Over the past few months I’ve been trying to learn everything there is to know about Kubernetes. Kubernetes is an amazing technology for deploying and scaling containers though it comes with a cost. It’s an incredibly complex piece of software and there are a ton of bells and whistles to become familiar with. One way that I’ve found for coming up to speed is Joe Beda’s weekly TGIK live broadcast. This occurs each Friday at 4PM EST and is CHOCK full of fantastic information. In episode seventy-nine Joe discusses ytt and kapp. You can watch it here:
Here are some of my takeways from the episode:
- SMI (Service mesh interface) will provide an interface to cover common service mesh capabilities
- K14S is short for Kubernetes Tools
- Consists of several tools which follow the UNIX philosophy.
- Tools were designed to be small and chained together to get the expected outcome
- K14S consists of ytt, kbld, kapp and kwt
- Starlark is a python derivative that is intended to be a configuration language. Ytt uses it
- kbld can be used to build and push images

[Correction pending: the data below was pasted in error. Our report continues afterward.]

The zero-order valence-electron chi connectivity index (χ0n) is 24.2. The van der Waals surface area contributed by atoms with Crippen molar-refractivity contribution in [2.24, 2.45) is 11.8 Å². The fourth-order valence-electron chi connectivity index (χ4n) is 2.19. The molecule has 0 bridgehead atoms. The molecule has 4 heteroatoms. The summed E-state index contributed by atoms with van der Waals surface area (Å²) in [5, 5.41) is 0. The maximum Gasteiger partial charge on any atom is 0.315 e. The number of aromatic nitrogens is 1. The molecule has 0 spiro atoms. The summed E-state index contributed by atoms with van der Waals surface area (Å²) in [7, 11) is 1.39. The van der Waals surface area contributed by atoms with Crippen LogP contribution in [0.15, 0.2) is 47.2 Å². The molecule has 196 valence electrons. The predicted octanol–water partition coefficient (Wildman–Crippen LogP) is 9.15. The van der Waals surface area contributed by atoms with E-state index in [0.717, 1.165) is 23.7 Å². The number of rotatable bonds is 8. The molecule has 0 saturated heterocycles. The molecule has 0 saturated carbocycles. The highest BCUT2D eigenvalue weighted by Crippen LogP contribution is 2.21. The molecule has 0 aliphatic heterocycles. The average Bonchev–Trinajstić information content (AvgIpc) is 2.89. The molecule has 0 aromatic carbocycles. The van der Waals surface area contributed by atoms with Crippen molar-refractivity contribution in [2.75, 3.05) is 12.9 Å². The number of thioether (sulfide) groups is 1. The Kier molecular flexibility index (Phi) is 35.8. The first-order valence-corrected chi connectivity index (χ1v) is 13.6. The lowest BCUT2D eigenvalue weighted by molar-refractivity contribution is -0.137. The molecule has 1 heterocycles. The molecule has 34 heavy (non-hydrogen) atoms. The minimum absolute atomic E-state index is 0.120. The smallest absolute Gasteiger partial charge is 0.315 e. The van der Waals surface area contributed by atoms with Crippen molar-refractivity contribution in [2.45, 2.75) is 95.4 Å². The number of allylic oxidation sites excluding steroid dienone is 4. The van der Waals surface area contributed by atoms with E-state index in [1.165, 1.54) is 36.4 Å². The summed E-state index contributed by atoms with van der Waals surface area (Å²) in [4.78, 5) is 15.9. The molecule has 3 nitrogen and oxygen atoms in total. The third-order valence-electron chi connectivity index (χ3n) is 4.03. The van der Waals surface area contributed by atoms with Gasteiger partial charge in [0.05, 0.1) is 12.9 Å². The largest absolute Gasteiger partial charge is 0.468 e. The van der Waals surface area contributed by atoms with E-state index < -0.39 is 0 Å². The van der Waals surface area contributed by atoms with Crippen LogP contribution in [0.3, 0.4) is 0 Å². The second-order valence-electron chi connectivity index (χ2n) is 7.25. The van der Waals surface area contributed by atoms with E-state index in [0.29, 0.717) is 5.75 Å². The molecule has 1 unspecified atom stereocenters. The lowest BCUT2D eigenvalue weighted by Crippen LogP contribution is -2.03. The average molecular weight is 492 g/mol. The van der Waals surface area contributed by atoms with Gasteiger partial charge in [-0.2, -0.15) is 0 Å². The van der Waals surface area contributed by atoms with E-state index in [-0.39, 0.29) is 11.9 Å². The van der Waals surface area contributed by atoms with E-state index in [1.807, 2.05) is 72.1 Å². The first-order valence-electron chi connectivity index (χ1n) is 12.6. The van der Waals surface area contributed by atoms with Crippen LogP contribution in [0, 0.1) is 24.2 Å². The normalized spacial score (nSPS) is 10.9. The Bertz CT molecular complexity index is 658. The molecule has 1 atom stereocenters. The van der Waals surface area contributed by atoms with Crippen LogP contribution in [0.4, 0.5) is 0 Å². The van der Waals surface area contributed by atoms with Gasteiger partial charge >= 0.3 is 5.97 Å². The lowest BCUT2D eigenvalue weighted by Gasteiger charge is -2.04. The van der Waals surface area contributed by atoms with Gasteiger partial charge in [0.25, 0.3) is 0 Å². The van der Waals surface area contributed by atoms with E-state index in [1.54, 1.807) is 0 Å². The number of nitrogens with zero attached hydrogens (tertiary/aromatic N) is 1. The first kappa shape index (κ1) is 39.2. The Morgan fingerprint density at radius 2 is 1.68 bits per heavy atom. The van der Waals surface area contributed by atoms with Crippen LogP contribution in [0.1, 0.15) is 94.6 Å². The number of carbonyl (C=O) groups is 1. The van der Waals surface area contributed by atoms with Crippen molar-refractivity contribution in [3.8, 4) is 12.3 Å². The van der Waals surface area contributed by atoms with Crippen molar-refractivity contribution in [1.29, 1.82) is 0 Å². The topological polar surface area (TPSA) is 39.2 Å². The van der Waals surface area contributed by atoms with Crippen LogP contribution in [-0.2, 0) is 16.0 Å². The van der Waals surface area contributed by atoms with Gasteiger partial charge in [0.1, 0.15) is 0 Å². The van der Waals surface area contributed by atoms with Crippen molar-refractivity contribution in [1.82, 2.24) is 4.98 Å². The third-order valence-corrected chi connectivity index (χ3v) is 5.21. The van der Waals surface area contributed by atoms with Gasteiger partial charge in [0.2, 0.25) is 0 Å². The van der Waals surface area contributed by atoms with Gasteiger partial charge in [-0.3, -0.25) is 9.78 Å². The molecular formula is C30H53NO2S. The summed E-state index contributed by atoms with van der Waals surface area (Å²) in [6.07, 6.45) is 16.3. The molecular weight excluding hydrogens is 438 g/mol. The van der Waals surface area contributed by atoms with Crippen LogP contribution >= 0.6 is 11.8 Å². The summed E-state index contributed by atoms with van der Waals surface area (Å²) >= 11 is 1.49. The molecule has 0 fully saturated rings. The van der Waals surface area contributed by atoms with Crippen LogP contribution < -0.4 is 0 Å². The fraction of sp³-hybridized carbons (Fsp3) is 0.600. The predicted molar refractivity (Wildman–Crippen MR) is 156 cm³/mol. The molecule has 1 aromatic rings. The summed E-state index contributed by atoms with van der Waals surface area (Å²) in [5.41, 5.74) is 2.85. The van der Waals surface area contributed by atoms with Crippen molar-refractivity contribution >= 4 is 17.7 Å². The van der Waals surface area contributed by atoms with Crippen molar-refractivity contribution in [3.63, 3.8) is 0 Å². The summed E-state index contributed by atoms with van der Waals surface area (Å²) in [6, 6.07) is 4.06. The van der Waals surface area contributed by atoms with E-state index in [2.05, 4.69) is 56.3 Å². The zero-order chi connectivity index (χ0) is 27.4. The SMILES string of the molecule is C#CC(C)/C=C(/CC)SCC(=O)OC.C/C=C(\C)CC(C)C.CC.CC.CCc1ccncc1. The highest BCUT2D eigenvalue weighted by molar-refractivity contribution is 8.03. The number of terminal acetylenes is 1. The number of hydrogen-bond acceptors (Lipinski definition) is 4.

- ytt is a templating tool that understands YAML. Template in. YAML out.
- kapp is an enhanced kubectl apply
- kapp has the ability to parse a deployment, check the clsuter and tell you what is about to change. Nifty!
- You can use kapp to tell you what will happen when you apply a manifest:
kapp deploy -a foo -f manifestdir/
- The kubectl “–show-labels” option is a quick way to view all of the labels assigned to a resource:
kubectl get deploy --show-labels foo
- The kubectl “–prune” option can be used to delete unused resources. Use with caution!
- K14S uses labels to indicate this is a kapp managed application
- Application to label connectivity is stored in a ConfigMap
- Kapp can be used to restrict what you can do (e.g., only deploy to a given set of namespaces)
- Ytt can be used to define labels in one location and reference them elsewhere
- Show the parent / child relationship between resources:
kapp inspect -a app --tree
- Kapp can be used to show the differences between what is current and what is being deployed:
kapp deploy -c -a app -f yaml
- Tail the various logs associated with the application:
kapp logs -f -a app
- Definining a template with ytt:
#@ def labels():
- Referencing the label:
matchLabels: #@ labels()
labels: #@ labels()
This article was posted by Matty on 2019-10-18 00:00:00 -0500 -0500